Having plants improves mental wellbeing while stuck at home during the pandemic, say scientists. The amount of time people are spending in green spaces has been significantly reduced by restrictions imposed by the government to stop the spread of Covid-19.
Staying at home is the single most important action people can take to protect health workers and save lives, according to the government, but being cooped up inside for too long has been linked to mental wellbeing issues, including stress and anxiety.
Scientists at the University of Seville in Spain have found having plants around the house helps people's mental health.
Co-author Professor Luis Pérez-Urrestarazu said: "The present study evaluated the role of having plants at home during the confinement period as a result of the Covid-19 pandemic that deprived people of freely visiting open green spaces.
"Having indoor plants was correlated with more positive emotions, and confined inhabitants allocated more time for plant maintenance."
A questionnaire was filled out by 4,205 people from 46 countries about their experience during lockdown between March and June 2020. People were asked how long they had been confined for and how it had impacted their mental wellbeing.
They were then asked to describe their environment, including the numbers of plants and outdoor spaces in their home.
Out of the 4,205 respondents, 75 per cent claimed having plants had a positive impact in their emotional wellbeing, the researchers found.
More than half (55.8 per cent) would have wanted more plants in their home during this difficult period.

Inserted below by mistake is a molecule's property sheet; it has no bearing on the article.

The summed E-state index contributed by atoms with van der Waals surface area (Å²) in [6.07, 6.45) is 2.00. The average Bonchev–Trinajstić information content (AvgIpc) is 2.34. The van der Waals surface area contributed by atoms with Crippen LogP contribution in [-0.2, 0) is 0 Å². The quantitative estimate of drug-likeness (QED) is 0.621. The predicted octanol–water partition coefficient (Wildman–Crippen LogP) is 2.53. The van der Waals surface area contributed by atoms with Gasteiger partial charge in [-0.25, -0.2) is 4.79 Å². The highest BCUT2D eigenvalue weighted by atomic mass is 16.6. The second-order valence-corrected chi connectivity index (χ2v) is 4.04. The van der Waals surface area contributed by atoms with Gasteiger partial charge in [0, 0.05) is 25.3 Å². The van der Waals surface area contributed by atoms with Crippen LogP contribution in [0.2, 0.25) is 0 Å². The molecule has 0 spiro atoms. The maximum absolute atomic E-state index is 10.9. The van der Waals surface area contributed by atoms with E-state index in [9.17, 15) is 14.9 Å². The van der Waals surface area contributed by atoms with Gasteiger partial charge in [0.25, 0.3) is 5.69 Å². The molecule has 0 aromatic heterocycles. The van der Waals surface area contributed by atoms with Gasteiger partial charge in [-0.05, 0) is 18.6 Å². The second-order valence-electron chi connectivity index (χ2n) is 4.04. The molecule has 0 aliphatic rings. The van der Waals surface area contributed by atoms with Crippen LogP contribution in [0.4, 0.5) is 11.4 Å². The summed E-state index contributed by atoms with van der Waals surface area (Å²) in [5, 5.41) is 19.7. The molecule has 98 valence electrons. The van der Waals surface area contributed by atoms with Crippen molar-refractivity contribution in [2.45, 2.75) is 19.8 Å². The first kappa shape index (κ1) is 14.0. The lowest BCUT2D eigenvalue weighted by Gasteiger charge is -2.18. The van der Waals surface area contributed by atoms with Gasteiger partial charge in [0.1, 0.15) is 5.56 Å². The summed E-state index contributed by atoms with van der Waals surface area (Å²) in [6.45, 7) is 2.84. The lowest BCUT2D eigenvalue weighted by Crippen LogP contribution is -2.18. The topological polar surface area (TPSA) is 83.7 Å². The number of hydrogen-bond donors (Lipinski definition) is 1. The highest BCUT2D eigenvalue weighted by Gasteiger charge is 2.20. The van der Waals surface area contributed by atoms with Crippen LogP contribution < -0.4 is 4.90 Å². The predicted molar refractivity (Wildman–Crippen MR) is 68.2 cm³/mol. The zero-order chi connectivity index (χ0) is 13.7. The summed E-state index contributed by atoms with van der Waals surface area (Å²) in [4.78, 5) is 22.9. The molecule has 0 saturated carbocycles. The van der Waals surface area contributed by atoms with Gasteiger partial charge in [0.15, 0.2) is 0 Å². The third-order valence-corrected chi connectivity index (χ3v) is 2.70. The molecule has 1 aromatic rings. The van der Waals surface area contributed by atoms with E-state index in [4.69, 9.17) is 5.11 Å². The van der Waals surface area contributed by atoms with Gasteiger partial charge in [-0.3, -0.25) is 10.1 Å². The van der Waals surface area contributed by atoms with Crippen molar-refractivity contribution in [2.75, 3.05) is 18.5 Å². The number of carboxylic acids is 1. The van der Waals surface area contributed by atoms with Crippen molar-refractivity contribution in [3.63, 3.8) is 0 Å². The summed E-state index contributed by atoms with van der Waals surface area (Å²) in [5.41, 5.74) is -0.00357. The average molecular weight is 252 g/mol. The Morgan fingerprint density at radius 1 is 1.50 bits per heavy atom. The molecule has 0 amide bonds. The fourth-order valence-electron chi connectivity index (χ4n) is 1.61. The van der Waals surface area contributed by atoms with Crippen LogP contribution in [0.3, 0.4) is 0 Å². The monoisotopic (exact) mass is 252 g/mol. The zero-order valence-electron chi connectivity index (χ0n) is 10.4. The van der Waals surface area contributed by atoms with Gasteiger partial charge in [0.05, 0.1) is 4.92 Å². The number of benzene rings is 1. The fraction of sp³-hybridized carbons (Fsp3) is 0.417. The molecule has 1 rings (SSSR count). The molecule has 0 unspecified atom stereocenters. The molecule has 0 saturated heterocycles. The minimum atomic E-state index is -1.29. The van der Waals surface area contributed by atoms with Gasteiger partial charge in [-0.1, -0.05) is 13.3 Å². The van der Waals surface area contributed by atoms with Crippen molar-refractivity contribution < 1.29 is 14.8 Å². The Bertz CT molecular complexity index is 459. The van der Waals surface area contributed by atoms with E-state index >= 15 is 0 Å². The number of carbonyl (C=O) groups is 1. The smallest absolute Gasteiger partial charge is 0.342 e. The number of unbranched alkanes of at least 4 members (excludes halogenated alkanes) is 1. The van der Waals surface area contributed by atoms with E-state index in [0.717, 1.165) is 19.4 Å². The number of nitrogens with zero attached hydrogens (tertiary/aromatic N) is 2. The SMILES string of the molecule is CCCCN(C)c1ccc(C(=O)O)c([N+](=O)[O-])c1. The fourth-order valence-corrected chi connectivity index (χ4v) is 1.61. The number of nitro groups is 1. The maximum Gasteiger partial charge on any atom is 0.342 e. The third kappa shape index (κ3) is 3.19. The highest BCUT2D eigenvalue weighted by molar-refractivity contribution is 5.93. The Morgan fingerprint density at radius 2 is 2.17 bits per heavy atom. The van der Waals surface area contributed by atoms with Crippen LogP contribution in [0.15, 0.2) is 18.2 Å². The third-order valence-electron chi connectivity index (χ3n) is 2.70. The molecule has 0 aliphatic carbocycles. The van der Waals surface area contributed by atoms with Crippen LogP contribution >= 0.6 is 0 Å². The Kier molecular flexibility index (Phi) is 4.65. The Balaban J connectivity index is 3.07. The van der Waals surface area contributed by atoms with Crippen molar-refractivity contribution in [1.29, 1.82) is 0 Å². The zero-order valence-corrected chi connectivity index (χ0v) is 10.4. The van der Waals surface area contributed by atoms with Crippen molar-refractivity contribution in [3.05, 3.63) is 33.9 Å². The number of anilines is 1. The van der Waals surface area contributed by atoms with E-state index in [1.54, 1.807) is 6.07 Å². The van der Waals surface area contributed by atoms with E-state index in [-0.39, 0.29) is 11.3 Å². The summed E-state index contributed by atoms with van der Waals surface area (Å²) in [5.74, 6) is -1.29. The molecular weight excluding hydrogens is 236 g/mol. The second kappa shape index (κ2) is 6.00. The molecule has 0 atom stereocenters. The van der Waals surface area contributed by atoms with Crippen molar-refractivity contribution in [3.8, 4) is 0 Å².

People who did not have any plants (3.3 per cent) were more likely to experience negative emotions during lockdown.
The same was true for those living in small and poorly lit houses, or who had not visited green spaces frequently before lockdown, the researchers say.
Half of respondents (54 per cent) said they had spent more time caring for their plants during lockdown.
Overall, 40 per cent of people said they wanted to have more plants at home in the future.
Professor Pérez-Urrestarazu said: "Previous studies have concluded that contact and interaction of humans with nature has a positive impact on their health and well-being.
"The Covid-19 pandemic emerged as a unique and global crisis that deprived people worldwide from the possibility of visiting public green spaces for a prolonged period of time, which extended to more than six weeks.
"Our study shows that, according to the majority of participants, vegetation in indoor living spaces positively influenced their emotional well-being during the confinement period."
The findings were published in the journal Urban Forestry and Urban Greening.
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